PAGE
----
FROM OUR EXPERTS
Why does sitting for long periods of time increase back pain sometimes? This question has been studied for the past 50 years and researchers still find controversy when trying to answer the question. At the heart of the dilemma is a mechanical dynamic between body weight, body posture, and spinal disc load.
A loading, compressive force on a spinal disc creates a certain amount of pressure within the disc which is like a marshmallow in between two graham crackers being squished together. This pressure can be measured with special devices inserted into the disc. With various body positions like lying down, sitting, standing and bending forward, the pressure amounts vary and were first reported in the landmark study performed by Dr. Nachemson in 1981 . In this study, he found that sitting produced higher pressures in the spinal disc than standing. So, for the past thirty years, clinicians have told patients with degenerative disc related back pain to avoid prolong sitting because h...
What do knee pain, loss of motion, and decreased muscle strength have in common? They're all symptoms of knee osteoarthritis. Osteoarthritis (OA) is a condition of joint and bone damage. Knee OA is found in many people over age 65. Exercises to reduce pain and improve strength and motion seem to help with knee OA. Physical therapists are always looking for new and better exercises to use. Knee OA causes some of the same problems as knee ligament injuries. For example, patients may feel that the knee will "give way" or buckle during daily activities. They may also feel that the knee joint is "slipping." Physical therapists tried using an exercise program for ligament injury to help a patient with OA. A 73-year-old woman with mild knee OA in both legs agreed to try this program. The program worked on two things: balance and agility. Agility is the ability to move quickly and easily. This helps the knee handle sudden changes in direction and twisting movements. Balance helps keep the knee...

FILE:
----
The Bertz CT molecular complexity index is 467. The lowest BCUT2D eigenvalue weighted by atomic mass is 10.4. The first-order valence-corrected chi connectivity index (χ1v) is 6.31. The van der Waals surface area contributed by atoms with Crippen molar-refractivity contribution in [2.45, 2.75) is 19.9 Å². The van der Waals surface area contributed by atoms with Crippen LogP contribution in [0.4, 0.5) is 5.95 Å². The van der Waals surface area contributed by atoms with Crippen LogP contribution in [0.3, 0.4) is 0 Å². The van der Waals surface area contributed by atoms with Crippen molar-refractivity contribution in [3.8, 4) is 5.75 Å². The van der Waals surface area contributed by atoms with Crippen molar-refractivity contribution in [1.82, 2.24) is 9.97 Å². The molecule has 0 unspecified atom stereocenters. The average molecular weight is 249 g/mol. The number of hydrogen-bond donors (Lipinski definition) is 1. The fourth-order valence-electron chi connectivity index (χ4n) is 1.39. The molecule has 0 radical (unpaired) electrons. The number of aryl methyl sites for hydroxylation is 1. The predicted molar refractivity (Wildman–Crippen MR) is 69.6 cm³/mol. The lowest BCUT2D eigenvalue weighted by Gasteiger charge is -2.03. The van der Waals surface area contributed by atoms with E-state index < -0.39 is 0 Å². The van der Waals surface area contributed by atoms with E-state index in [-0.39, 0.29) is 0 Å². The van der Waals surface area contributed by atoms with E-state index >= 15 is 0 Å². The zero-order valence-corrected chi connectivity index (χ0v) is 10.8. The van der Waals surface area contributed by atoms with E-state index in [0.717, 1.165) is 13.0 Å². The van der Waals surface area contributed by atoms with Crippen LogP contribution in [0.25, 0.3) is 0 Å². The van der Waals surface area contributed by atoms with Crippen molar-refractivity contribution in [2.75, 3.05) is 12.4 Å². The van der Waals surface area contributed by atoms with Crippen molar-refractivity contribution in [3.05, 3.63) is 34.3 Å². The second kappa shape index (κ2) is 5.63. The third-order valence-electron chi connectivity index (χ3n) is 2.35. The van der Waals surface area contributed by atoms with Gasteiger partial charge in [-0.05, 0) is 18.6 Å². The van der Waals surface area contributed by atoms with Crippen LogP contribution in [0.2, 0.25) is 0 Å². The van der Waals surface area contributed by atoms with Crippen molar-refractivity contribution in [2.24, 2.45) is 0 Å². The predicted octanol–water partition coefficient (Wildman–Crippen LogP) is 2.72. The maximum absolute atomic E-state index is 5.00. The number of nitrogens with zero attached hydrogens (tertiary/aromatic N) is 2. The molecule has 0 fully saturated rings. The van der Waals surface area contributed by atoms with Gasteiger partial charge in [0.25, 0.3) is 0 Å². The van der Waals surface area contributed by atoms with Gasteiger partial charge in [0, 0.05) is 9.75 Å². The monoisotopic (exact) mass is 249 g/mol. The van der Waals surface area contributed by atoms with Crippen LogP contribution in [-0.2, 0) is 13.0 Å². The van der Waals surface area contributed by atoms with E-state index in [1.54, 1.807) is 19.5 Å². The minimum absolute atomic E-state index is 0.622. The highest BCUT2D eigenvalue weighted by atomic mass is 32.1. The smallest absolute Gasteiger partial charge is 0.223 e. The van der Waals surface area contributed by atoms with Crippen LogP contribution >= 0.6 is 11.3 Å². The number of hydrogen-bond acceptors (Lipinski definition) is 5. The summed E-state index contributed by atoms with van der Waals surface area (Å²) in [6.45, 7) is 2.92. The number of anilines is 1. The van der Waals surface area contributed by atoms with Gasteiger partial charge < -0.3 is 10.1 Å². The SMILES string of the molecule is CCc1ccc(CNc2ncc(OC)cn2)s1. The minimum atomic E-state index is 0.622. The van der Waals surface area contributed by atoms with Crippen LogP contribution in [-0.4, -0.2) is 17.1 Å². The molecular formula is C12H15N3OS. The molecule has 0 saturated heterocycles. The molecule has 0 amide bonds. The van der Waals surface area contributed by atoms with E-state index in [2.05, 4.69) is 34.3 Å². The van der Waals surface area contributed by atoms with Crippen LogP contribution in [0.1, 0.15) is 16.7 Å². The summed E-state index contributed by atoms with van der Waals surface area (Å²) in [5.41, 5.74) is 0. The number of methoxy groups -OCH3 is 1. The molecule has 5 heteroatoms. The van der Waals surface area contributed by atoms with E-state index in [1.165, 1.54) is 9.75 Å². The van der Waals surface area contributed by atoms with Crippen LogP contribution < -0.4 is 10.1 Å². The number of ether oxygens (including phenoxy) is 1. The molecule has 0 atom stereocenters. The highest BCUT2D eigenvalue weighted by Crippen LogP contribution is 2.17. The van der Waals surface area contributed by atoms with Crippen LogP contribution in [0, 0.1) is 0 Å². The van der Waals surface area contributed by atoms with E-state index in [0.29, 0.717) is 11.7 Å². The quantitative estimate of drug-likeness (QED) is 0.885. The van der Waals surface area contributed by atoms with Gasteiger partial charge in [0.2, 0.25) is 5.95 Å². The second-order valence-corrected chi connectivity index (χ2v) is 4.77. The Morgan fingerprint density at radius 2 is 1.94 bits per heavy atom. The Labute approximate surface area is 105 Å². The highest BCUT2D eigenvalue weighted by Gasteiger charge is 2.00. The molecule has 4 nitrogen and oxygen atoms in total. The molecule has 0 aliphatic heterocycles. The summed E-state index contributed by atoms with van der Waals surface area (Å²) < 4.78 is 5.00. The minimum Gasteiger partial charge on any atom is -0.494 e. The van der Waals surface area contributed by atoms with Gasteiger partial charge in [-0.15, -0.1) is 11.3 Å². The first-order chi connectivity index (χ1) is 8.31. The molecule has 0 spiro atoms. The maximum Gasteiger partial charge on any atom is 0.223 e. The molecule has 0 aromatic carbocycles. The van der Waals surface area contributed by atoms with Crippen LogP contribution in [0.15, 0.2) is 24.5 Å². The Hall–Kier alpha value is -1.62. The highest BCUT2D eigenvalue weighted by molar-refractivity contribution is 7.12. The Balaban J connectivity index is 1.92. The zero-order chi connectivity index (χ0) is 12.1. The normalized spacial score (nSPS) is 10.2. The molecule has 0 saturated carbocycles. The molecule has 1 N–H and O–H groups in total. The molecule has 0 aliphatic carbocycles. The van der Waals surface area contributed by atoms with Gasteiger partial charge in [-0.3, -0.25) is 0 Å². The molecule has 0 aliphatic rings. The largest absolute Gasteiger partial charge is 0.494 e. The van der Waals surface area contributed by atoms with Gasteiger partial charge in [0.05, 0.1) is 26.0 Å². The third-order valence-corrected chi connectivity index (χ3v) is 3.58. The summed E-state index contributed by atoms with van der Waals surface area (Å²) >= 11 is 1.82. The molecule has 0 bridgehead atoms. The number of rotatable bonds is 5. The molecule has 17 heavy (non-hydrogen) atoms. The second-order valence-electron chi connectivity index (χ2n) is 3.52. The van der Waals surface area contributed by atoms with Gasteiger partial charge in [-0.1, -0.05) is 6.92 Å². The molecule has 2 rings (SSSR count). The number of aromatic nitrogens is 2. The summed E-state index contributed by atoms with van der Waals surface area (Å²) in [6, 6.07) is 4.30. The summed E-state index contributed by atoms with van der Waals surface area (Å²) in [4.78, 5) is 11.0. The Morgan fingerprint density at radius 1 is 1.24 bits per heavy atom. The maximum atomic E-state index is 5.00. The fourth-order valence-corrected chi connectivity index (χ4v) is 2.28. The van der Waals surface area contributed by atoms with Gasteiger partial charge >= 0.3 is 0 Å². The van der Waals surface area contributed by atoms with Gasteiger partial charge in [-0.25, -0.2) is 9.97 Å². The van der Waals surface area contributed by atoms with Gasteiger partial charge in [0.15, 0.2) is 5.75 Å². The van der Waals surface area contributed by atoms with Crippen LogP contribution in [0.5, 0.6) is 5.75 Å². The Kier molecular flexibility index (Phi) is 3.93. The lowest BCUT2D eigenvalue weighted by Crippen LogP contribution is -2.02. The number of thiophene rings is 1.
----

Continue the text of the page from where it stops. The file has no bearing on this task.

Every time I shave my legs, I get itchy, red bumps. How can I get rid of them and how can I prevent them?
In order to take care of shaving-related irritations, it's important to know the underlying cause of inflamed bumps. Razor burn, which results from improper shaving techniques, can create a rash-like appearance that usually fades on its own after a few days. On the other hand, it's possible that those razor bumps are the result of ingrown hairs, which are also referred to as pseudofolliculitis barbae.
When shaving, make sure you use a gentle hand. If your problem is simply razor burn, you need to make a few adjustments to your shaving routine in order to reduce irritation and inflammation. To start, soften the hair by soaking your legs for several minutes in warm water. Invest in a moisturizing shave gel-soap doesn't cut it-and lather the shaving area completely. Let the lather sit on the hair for a minute before proceeding.
Instead of trying to hold on to dis...
You should know
Answers to your question are meant to provide general health information but should not replace medical advice you receive from a doctor. No answers should be viewed as a diagnosis or recommended treatment for a condition. Content posted by community members does not necessarily reflect the views of Remedy Health Media, which also reserves the right to remove material deemed inappropriate.